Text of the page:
A Cornell-led collaboration succeeded in identifying an elusive mechanism that can trigger degradation in sodium-ion batteries. Read more about X-ray imaging captures fleeting defects in sodium-ion batteries
Andrej Singer received his Ph.D. degree (2012) in Physics from the University of Hamburg, Germany in the lab of Prof. Edgar Weckert and Prof. Ivan Vartanyants, following a Physics diploma from the University of Muenster, Germany. He studied the properties of new x-ray sources, particularly their ability to generate interference patterns, similar to lasers in optics. He then worked as a Postdoc in the lab of Prof. Oleg Shpyrko at the University of California San Diego. Singer’s group applies coherent x-ray scattering techniques to study a wider range of materials, spanning from fundamental correlated electron materials and applied "real" materials in operando devices to photonic crystals, in particular those present in nature.
Our group uses state-of-the-art x-ray characterization to see inside complex nanomaterials during operation and harness the mesoscale phenomena for advanced functionality. Specifically, we are interested in understanding the fundamental interactions leading to increased electrocatalytic activity and durability of catalysts. We also apply x-ray imaging resonant and non-resonant diffraction to study ion intercalation and ion transport in materials for energy storage. Finally, we induce novel states in quantum materials and interrogate their properties with x-rays at free-electron lasers.
1. Defect dynamics and phase transformations in energy storage materials: Electrochemical energy storage devices, the dominant power source for mobile electronics, are increasingly used in hybrid and fully electric vehicles and are promising candidates for the grid storage. Electrodes with increased capacity, faster charge rates, and minimal capacity fade are required. Our group uses various state-of-the-art x-ray scattering and imaging techniques to study the dynamical processes in nanoparticulate lithium-ion and sodium-ion based positive electrode materials. The in-situ understanding of the ion-motion-induced physical phenomena at the single particle level is key to for advanced functionality.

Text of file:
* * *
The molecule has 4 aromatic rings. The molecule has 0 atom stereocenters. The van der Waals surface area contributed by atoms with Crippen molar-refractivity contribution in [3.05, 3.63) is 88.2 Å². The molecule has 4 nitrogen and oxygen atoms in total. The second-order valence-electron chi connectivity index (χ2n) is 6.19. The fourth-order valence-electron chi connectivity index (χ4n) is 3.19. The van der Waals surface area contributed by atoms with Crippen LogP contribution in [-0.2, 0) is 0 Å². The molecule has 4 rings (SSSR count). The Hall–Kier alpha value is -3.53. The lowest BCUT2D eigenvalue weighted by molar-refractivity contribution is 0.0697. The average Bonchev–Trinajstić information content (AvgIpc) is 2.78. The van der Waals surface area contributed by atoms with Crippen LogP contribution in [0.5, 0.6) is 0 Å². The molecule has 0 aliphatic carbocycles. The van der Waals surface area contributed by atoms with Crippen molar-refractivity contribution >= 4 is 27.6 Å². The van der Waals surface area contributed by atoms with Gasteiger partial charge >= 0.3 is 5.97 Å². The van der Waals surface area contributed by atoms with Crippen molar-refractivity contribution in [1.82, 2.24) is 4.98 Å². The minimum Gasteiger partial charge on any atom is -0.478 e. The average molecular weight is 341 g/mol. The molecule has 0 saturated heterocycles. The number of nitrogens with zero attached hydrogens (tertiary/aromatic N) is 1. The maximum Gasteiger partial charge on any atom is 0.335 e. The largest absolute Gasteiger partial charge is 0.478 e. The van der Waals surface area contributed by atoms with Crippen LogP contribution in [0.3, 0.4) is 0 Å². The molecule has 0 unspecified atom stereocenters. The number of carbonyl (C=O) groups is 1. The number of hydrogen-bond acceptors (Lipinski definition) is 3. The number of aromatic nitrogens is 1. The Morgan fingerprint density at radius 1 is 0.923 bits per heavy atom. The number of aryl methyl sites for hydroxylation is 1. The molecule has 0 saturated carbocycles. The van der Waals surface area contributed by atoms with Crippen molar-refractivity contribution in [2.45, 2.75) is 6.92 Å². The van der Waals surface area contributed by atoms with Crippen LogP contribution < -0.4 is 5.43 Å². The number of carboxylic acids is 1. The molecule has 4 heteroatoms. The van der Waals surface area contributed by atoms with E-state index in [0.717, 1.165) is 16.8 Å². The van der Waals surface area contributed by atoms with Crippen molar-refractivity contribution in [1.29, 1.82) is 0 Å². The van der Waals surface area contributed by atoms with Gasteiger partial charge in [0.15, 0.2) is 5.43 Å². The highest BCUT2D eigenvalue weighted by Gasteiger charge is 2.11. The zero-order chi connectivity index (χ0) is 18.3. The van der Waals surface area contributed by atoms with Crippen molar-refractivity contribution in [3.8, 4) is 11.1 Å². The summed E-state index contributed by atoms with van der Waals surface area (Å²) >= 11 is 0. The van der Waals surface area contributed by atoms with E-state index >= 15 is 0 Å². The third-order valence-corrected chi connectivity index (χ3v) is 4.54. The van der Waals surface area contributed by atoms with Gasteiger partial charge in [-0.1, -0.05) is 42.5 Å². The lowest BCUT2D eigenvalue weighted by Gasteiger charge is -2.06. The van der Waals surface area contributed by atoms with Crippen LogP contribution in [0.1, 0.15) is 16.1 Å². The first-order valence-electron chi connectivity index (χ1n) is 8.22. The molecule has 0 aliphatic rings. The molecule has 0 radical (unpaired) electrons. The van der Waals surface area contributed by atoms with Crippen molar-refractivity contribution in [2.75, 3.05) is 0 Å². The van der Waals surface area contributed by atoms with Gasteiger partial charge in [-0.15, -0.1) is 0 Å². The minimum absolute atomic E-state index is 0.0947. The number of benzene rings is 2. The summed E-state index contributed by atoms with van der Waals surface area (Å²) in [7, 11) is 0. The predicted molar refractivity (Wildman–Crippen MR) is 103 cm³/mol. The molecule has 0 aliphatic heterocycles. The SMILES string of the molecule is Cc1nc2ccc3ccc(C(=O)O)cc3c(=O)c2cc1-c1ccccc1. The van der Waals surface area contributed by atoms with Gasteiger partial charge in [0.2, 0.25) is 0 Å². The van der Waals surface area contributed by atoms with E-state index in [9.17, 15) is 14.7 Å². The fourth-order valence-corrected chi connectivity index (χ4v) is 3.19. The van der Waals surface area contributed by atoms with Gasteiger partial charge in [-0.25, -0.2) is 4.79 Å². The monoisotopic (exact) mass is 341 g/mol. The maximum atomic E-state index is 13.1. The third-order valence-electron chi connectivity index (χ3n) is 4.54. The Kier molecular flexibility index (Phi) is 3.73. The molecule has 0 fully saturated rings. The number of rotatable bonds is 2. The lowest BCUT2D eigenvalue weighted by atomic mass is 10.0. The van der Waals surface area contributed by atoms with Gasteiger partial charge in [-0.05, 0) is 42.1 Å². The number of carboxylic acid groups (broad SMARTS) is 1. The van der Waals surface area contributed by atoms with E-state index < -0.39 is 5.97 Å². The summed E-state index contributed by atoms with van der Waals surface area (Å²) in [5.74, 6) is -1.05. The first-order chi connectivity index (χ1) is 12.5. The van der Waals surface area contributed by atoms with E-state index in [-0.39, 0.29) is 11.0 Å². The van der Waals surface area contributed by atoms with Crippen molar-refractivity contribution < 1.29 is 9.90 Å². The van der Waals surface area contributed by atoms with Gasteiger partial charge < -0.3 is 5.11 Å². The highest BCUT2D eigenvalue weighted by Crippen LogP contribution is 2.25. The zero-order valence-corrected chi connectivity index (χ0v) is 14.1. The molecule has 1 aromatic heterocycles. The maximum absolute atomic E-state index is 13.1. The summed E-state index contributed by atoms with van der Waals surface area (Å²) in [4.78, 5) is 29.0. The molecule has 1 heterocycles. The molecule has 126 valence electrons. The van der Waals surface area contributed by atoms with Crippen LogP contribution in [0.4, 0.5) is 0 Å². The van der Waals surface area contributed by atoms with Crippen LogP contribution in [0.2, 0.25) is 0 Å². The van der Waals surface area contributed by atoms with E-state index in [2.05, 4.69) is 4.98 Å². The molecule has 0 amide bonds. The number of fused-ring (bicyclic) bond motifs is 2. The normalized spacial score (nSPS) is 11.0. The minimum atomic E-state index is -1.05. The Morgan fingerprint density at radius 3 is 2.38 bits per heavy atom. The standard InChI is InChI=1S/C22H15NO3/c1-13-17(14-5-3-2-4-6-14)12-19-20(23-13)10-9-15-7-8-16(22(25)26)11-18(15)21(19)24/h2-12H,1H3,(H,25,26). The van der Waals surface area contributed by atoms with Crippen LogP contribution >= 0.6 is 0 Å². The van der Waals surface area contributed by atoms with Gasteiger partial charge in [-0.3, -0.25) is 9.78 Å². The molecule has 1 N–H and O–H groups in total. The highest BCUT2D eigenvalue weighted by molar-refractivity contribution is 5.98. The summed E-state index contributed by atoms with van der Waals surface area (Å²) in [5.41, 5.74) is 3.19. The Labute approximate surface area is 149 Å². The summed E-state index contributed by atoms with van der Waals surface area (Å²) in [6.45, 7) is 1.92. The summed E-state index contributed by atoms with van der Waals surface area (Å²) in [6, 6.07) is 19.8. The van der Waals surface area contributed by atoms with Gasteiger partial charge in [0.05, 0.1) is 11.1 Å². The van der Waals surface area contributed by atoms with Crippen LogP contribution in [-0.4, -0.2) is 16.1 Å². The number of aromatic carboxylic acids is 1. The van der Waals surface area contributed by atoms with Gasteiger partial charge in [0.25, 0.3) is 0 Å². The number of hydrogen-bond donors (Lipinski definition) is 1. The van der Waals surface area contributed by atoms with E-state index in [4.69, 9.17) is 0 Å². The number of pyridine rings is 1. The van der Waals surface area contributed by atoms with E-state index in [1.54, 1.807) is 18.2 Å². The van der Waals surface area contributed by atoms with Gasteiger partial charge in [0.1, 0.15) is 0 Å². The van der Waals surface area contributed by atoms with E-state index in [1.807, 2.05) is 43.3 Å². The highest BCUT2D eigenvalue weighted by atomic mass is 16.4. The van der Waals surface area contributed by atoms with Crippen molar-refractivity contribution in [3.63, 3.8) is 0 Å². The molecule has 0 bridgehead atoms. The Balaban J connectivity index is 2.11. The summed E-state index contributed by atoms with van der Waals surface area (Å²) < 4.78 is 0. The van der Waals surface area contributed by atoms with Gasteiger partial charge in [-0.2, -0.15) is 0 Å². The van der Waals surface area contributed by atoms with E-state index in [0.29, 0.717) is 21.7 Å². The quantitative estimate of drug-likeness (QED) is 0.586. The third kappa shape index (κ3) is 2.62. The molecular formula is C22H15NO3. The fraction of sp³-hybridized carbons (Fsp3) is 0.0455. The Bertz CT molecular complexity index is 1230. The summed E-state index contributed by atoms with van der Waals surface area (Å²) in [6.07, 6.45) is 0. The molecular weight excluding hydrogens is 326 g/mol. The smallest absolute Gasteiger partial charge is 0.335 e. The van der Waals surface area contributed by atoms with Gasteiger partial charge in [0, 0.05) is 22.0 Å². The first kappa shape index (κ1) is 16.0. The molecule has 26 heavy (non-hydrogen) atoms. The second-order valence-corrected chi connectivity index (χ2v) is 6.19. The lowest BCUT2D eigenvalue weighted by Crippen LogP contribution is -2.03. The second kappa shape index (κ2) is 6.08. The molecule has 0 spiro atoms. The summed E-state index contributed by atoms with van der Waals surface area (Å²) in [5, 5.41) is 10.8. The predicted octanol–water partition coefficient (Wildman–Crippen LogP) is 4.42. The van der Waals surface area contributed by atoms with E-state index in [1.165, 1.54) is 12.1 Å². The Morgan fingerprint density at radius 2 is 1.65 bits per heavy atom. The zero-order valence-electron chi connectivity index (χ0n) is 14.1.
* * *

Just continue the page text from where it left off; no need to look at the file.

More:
2. New phases of matter far from equilibrium: The emergence of order through symmetry breaking is a fascinating phenomenon. It leads to a plethora of intriguing ground states found in antiferromagnets, Mott insulators, superconductors, and density wave systems. Exploiting states of matter far from equilibrium provides even more surprising routes to symmetry-lowered, ordered states. Photoexcitation is unique in accessing non-equilibrium dynamics, and our group uses pump-probe techniques at the recently developed x-ray free-electron lasers to study ultrafast processes in strongly correlated electrons systems. We seek to explore new non-equilibrium phases of matter, which have the potential for technological applications.
3. Self-assembly of biological photonic crystals: Light interference, as was realized as early as the beginning of the 19th century by Lord Rayleigh, is a common cause of the bright coloring of various animals such as the spine of the sea mouse, butterfly wings, feathers of birds of paradise, or the skin of chameleons. These photonic crystals are not only interesting for evolutionary biology but also appealing for metamaterial research and exciting applications such as designing Weyl points. Our group uses coherent x-ray imaging and ptychography to study the self-assembly processes underpinning the formation of biological photonic crystals in various species.
Structure of materials, mechanical properties, advanced x-ray characterization, and kinetics of materials
Selected Awards and Honors
- NSF Career Award, 2019
- VFFD award at DESY, Hamburg 2013
- Scholarship from Studienstiftung des deutschen Volkes 2007
- University of Muenster, 2008
- Ph D University of Hamburg, 2012